BOE Display, founded in 1993 in Beijing China, is one of the world's leading display maker, producing both LCDs and OLEDs. BOE also produces LCD backlighting units and solar panels.
BOE has been producing small glass-based OLEDs for some time, but the company's focus is currently in flexible and foldable OLEDs. In October 2017 BOE started to produce flexible OLED displays at its first flexible OLED line, the Chengdu B7 6-Gen fab. The annual capacity of the B7 line, when complete and at 100% yields, will be 45,000 monthly 6-Gen substrates, or about 90 million smartphone OLEDs
In addition to the B7 fab in Chengdu, in October 2016 BOE announced another 6-Gen OLED fab, in Mianyang, with a similar capacity. In March 2018, BOE announced plans for a third 6-Gen OLED fab, this one in Chongqing. In December 2018, BOE announced plans for its fourth line in Fuzhou. BOE is also building an OLED Microdisplay fab in collaboration with OLiGHTEK.
BOE's latest OLED prototypes and panels
In May 2018 BOE demonstrated its latest flexible and foldable OLEDs at SID 2018. BOE's foldable prototype was a 6.2" WQHD (1440x3008, 538 PPI) panel that features a fold-radius of 1R and include a touch layer. BOE also demonstrated a foldable tablet (which they call a Phonblet, I am not sure if this term will catch), which includes a larger 7.56" foldable OLED. This panel features a resolution of 2048x1535 (338 PPI).
The latest BOE OLED news:
BOE says that its current flexible OLED market share is around 20%. The company says that it plans to increase its market share to 40% by 2024 - and become the world's leader in flexible OLED production by then. BOE estimates that the flexible OLED market will generate $49.7 billion in revenues in 2024.
Earlier this month BOE announced that it shipped 16 million flexible OLEDs in the first half of 2020, and the company expects to ship over 40 million panels in the whole of 2020. BOE main problems currently lie with its Huawei account - the Chinese smartphone maker is expected to producing only 50 million smartphones in 2021 - down from 190 million in 2020. BOE hopes to recoup some of its Huawei orders by becoming an OLED supplier to Apple.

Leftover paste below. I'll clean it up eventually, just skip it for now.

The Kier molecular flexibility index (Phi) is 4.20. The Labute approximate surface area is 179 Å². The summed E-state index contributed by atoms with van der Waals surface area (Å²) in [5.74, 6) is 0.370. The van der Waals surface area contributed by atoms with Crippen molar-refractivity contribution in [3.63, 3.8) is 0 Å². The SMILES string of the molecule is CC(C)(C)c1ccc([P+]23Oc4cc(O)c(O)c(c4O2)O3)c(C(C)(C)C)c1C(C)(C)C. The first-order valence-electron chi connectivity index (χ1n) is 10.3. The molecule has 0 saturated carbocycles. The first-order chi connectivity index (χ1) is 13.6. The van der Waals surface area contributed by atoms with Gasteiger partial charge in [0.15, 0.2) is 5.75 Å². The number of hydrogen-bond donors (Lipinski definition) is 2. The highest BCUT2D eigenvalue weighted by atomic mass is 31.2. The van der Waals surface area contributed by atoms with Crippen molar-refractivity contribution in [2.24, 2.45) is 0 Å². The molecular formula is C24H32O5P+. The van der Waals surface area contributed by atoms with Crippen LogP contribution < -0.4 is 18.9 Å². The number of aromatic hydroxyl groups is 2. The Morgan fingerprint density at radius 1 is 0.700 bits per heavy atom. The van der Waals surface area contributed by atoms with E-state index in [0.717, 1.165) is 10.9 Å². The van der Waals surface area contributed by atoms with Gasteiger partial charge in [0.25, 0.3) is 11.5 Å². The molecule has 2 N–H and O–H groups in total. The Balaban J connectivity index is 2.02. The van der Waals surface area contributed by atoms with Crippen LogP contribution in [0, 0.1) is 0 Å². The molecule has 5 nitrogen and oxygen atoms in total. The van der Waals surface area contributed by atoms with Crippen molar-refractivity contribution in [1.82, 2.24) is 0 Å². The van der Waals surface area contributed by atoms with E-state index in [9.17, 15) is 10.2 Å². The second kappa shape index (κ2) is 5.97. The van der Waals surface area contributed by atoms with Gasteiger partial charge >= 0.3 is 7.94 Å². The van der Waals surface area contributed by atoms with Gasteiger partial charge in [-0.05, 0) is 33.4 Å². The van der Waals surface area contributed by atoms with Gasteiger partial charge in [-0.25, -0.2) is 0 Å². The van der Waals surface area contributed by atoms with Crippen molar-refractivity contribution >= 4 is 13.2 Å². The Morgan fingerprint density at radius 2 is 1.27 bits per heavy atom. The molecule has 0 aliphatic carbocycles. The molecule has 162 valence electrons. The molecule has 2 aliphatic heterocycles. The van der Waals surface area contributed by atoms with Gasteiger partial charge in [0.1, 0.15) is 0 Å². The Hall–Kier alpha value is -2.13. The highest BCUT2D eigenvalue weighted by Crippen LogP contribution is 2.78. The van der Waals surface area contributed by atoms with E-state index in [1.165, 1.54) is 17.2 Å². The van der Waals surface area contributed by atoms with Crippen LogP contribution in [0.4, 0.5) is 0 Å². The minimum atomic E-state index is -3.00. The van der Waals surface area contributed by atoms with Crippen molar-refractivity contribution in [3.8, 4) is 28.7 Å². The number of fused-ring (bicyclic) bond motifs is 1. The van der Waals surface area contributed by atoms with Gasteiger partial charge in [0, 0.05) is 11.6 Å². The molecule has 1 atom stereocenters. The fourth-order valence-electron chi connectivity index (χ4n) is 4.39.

During the company's conference call, BOE says that it plans to ship over 40 million flexible OLED panels in 2020. In the first half of the year BOE shipped 16 million units, and it expects to ship over 24 million units in the second half.
This target means that BOE expects its shipments to rise over 130% from 2019 (it shipped around 17 million units, according to Omdia). This 40 million target is actual a sharp drop from BOE's plans at the end of 2019 before the COVID-19 pandemic - to ship over 70 million panels.
The first display you can see in the video is a 49-inch wide (32:9) 3840x1080 240Hz AMOLED gaming monitor display, that features a brightness of 150 nits (500 nits peak) and a 95% DCI-P3 color gamut.
At SID Displayweek 2020, BOE demonstrated an OLED automotive taillight module, developed in collaboration with "automotive makers" which BOE did not detail.
The red OLED taillights from BOE offer up to 2,000 nits in brightness and a lifetime of over 20,000 hours. The panels are less than 0.3 mm thick and will operate in a wide temperature range (-40 to 95 Celsius).
During SID Displayweek 2020, BOE demonstrated its 12.3" Full-HD rollable OLED prototype screen:
BOE now details that the display has a rolling radius of 5 mm, and it can roll 4 cycles. BOE says that device can survive over 100,000 bending cycles.
BOE unveiled a new QD-OLED prototype at SID Displayweek 2020. This new panel is 13.6" in size with a FHD resolution. It supports up to 120 nits and achieves a 100% NTSC color gamut.
This is the first time we hear of BOE's QD-OLED project, this will be interesting to follow.
In December 2019 BOE unveiled a 55" 8K (160 PPI) OLED TV prototype produced by inkjet printing. The panel achieves a maximum brightness of 400 nits and a color gamut of 95% DCI-P3.
At SID Displayweek 2020, the company demonstrated this display and gave more details regarding its production process and display structure.
According to a report from Korea, BOE will start producing AMOLED displays with on-cell touch, and ship the first such panels to Huawei to be used in its Mate 40 flagship smartphone. The Mate 40 is expected by October 2020, and BOE will start producing these panels soon.
Huawei Mate 30 Pro
BOE is not the only OLED maker to supply to Huawei's Mate 40 series - Korea's Samsung and LG Display will also ship similar panels to Huawei, some of these will use on-cell touch and some will use add-on touch panels, this depends on the Mate 40 model.
UBI Research reports that OLED makers are aiming to adopt color filters instead of polarizers in foldable OLED displays. The polarizer help prevent internal reflections by external light, but they lower the brightness and limit the flexibility of the panel.
Using color filters instead of the polarizer may enable brighter panels and also thinner ones which are more flexible. BOE has already demonstrated such a panel back in 2017 (scheme shown above) - and they said it is 23% brighter than a polarizer OLED, and it is also 110 um thinner. Samsung Display is also developing similar technology.
LG's CEO, Kwon Bong-seok, announced that LG aims to be the first company to introduce a rollable OLED smartphone - as early as the beginning of 2021.
According to reports LG has already started working on prototype devices. Interestingly, according to the report the supplier of the rollable panel is BOE, and not LG Display.